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Shielding homeowners from energy loss with highly efficient windowpanes


Assistant professor Zachary Holman (left) and Peter Firth, a graduate research associate, work on the tool used to spray nanoparticles onto surfaces. The technology the pair developed will be put to use in Holman's recent Advanced Research Projects Agency-Energy (ARPA-E) award, which calls for innovative methods to improve the efficiency of single-pane windows. Photo by Jessica Hochreiter/ASU

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May 27, 2016

New energy-conservation research at Arizona State University could end up hitting quite close to home.

Electrical engineering assistant professor Zachary Holman is working on a delivery system to coat single-pane windows with a film that would strengthen them and increase their thermal efficiency.

The research team he leads was recently awarded a $2.19 million grant to develop energy-conscious technology aimed at lowering energy costs and increasing comfort for homeowners.

The grant is part of a $31 million investment in an Advanced Research Projects Agency-Energy (ARPA-E) program to develop window coatings and windowpanes to increase energy efficiency of single-pane windows. The program, dubbed Single-pane Highly Insulating Efficient Lucid Design, or SHIELD, doled out awards to 14 universities, laboratories and businesses to create technologies that offer an alternative to complete window replacement.

“The SHIELD program illustrates ARPA-E’s commitment to supporting transformational technologies,” said ARPA-E director Ellen D. Williams in a press release. “By creating novel materials to retrofit existing single-pane windows, SHIELD technologies can dramatically improve building efficiency and save energy costs for building owners and occupants.”

Holman and his co-principal investigators, associate professor Chris Hogan and assistant professor Eric Toberer of the University of Minnesota and the Colorado School of Mines, respectively, are working on an approach that employs a novel delivery system to apply three layers of particulate coatings to windowpanes.

Their system sprays nanoparticles suspended in a gas — an aerosol — onto windowpanes during manufacturing to form a coating. The coatings not only improve thermal insulation, but also reinforce the mechanical strength of the pane, prevent condensation and provide a degree of soundproofing. These features were suggested by ARPA-E as a result of market research, according to Holman.

Holman noted that the aerosol process, which differs from the commonly used wet chemical approach to apply window coatings, is estimated to cost only $1 per square meter more than existing panes. Holman and collaborators anticipate these windowpanes could save each homeowner approximately $100 annually in energy expenses.

Single-pane windows, commonly found in homes built before the 1980s, can represent up to 20 percent of a home’s energy loss. In addition to being expensive, double-pane windows are also known to fail, as the seal between the panes leaks, causing condensation and hampering their efficiency. Holman posits that thermally insulating single-pane windows would actually be better for homeowners than their dual-pane counterparts.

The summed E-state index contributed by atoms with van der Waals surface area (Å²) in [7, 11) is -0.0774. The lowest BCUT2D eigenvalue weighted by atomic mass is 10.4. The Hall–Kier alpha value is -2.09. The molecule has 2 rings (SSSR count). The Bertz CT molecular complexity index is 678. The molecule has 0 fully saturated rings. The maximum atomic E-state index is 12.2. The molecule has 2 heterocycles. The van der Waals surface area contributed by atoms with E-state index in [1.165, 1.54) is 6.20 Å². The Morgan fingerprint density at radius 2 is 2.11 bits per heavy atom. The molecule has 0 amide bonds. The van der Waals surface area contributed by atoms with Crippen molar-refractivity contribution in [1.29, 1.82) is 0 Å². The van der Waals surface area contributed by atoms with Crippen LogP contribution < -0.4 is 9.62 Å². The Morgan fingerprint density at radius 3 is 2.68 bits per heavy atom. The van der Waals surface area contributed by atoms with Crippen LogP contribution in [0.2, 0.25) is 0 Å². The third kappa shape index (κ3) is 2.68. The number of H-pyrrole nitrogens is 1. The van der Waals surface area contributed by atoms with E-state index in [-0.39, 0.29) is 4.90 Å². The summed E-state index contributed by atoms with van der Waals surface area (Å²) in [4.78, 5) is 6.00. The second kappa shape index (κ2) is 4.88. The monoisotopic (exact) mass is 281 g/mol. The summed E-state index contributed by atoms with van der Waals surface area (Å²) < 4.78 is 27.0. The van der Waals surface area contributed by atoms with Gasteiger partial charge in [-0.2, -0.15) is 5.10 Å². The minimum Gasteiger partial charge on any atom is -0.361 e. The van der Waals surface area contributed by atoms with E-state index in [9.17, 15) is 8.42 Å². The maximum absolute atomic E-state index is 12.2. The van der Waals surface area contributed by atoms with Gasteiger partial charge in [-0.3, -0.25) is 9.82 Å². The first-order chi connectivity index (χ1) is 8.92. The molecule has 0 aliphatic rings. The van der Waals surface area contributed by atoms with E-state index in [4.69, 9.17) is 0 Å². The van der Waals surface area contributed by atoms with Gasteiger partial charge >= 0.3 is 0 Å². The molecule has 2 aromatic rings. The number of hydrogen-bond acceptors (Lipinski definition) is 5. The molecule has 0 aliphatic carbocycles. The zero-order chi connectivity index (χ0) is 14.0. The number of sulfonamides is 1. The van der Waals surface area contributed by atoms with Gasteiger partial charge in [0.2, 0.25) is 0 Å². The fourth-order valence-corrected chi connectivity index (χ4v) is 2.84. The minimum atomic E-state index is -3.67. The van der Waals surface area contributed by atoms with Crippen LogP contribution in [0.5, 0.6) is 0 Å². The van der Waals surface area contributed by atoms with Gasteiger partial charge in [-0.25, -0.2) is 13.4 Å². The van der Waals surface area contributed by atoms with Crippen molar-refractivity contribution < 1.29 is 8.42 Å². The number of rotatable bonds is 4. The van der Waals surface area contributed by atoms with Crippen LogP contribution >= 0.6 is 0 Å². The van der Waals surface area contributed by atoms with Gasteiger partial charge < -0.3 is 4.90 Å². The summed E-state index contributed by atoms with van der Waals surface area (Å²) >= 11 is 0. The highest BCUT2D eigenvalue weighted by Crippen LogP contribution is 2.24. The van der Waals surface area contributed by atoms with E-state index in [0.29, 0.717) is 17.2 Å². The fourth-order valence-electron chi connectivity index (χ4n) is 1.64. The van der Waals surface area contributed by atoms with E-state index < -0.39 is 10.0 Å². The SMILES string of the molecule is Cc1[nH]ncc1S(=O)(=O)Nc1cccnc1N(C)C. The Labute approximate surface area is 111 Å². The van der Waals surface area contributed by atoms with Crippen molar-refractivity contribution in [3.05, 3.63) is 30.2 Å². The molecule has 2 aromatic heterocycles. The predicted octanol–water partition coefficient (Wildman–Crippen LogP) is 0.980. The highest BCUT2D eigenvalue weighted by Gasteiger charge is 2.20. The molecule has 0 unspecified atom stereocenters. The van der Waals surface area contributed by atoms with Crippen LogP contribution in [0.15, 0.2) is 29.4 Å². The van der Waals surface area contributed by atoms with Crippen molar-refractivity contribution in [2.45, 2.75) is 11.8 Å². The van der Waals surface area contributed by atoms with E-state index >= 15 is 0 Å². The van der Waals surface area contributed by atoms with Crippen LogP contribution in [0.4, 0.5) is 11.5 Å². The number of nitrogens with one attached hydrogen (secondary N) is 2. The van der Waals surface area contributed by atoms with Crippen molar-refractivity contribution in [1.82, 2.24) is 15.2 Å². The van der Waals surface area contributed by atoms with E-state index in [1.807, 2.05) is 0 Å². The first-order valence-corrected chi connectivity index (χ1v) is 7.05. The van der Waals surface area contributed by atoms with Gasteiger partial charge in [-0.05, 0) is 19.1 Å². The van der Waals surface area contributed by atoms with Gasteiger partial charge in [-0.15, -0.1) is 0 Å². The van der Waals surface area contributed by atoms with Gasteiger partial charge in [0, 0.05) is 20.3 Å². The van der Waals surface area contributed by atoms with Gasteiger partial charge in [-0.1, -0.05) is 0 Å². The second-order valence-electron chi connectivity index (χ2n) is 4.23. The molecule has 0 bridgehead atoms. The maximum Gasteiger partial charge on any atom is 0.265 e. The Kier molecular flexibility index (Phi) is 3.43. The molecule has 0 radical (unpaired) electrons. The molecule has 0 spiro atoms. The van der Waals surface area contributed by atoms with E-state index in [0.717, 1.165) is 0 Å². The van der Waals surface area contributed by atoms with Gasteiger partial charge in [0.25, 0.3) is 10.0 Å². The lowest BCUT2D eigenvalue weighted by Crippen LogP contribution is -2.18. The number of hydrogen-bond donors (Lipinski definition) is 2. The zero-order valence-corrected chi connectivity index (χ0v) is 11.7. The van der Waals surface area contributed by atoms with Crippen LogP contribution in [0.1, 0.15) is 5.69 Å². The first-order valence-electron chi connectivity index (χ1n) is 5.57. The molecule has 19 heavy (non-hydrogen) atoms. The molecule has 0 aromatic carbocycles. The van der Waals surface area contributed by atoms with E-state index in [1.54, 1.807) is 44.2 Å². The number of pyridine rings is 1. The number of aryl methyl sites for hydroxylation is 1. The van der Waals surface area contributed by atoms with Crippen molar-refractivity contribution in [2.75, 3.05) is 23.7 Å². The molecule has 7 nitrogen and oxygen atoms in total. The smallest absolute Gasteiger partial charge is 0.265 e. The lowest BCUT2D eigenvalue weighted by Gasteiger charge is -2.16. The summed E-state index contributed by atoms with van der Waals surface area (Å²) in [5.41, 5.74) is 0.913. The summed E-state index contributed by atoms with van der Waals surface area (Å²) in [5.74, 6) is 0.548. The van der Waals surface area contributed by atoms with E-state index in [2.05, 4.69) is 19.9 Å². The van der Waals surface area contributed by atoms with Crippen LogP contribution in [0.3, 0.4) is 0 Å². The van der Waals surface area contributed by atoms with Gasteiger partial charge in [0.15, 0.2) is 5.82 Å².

Though the bulk of Holman’s current research centers on solar cells, this isn’t his first brush with nanoparticles.

“I think of myself as a mutt,” said Holman, referring to his varied academic career, which encompasses physics, mechanical and electrical engineering and microelectronics. “My PhD research was on synthesizing nanoparticles and depositing them, so this project is kind of a mash-up of a few areas of my work,” he added.

While the project draws on Holman’s research experience, the outcome has potential to impact him personally as well. Both Holman and his research collaborators all live in homes with single-pane windows. Holman’s home, built in 1930, still features its original, single-pane wavy glass windows. As to be expected with any 80-year-old structure, the windows have seen better days, according to Holman.

“The caulking is old and failing, some panes are cracked and we’d really like to replace them all, but my wife digs the wavy glass. I like it too — it casts great shadows in the morning,” said Holman.

He has acquired every type of wavy glass made in the U.S., and all are largely the same, providing no thermal insulation or soundproofing.

Through his work on this project, Holman hopes technology will emerge that gives him and other homeowners more options when it comes to window replacement.

“This is a unique project in that my collaborators and I are not only interested in the science and engineering outcomes, but we also have a vested interest in developing this technology for our own use,” said Holman.

This award comes on the heels of Holman and graduate research associate Peter Firth establishing a company to commercialize the aerosol deposition technology they developed. Called LN Tech, the business recently landed a $45,000 investment after Firth’s successful pitch at the New Venture Challenge entrepreneurship program. Geared toward graduate students, the inaugural event was jointly held by the Ira A. Fulton Schools of Engineering and the W. P. Carey School of Business. Though Firth pitched LN Tech as a company aimed at improving displays such as TV screens or computer monitors as well as antimicrobial fabrics, in light of this award, they now have a renewed interest in the window-coating market.

For more information about the SHIELD program and a complete listing of the awards, visit ARPA-E online.

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